In 2013, Walker returned to Louisville to practice law on his own.  He left in 2019 to join Dinsmore & Scholl LLP as a Partner of Counsel.  Additionally, since 2015, Walker has been a Professor with the University of Louisville Brandeis School of Law.

History of the Seat

Walker has been nominated for a vacancy on the U.S. District Court for the Western District of Kentucky.  This seat opened on June 9, 2019, when Judge Joseph McKinley moves to senior status.  In June 2018, Walker expressed his interest in a judgeship with Sen. McConnell.[4]  In March 2019, Walker began the vetting process with the White House and was nominated in June 2019.

Legal Experience

Unusually for a federal nominee, Walker’s limited litigation experience almost entirely consists of practicing on his own.  His stints at firms are limited to a short time as an Associate at Gibson Dunn (where he represented Philip Morris in a RICO action with the federal government)[5] and his current position at Dinsmore & Scholl LLP.

Most of his time as a solo practitioner, Walker was a full time law professor.  As such, by his own account, Walker has not tried a single case as primary counsel.[6]  Additionally, he has served as associate counsel in only a single criminal case.[7]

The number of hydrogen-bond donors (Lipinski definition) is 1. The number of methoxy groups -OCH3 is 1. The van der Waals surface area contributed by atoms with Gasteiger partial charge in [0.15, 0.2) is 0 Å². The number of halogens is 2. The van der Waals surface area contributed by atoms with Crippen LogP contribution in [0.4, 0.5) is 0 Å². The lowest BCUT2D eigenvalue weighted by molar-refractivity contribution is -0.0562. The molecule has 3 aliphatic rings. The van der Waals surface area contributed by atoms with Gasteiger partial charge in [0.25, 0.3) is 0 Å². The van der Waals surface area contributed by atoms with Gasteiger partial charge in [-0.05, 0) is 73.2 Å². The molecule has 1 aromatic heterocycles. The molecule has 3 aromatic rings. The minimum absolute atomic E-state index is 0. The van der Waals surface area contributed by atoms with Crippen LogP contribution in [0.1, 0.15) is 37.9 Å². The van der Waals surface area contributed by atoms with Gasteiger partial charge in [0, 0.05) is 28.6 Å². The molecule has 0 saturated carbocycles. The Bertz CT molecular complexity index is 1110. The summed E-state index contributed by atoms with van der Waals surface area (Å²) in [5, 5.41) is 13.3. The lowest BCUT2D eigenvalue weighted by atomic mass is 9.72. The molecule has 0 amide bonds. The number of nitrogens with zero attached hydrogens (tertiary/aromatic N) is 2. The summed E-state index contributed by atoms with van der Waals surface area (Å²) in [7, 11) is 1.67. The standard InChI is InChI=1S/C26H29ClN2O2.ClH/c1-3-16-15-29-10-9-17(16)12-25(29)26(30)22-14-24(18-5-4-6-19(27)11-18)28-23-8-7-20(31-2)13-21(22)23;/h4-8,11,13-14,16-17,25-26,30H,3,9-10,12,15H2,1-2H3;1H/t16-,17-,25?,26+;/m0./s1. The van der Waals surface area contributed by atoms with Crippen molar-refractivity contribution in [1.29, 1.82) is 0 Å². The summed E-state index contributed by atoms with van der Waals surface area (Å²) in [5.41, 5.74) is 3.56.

As a law professor, Walker has been fairly vocal on legal and policy issues.  In fact, Walker was an active writer even as a college student, where he commented on national politics.

Kavanaugh Confirmation

During the campaign to confirm Brett Kavanaugh in 2018, Walker was one of his former boss’ most prominent surrogates on tv and in the media.  In some of his appearances, Walker argued that Kavanaugh would comply with judicial precedents such as Roe v. Wade.[8]  In others, Walker argued that Kavanaugh was a solid conservative whose vote on important issues was beyond question.[9]  Furthermore, after the allegations by Dr. Blasey Ford were released, Walker questioned the process around the disclosure of the allegations and the credibility of the allegations themselves.[10]

FBI Independence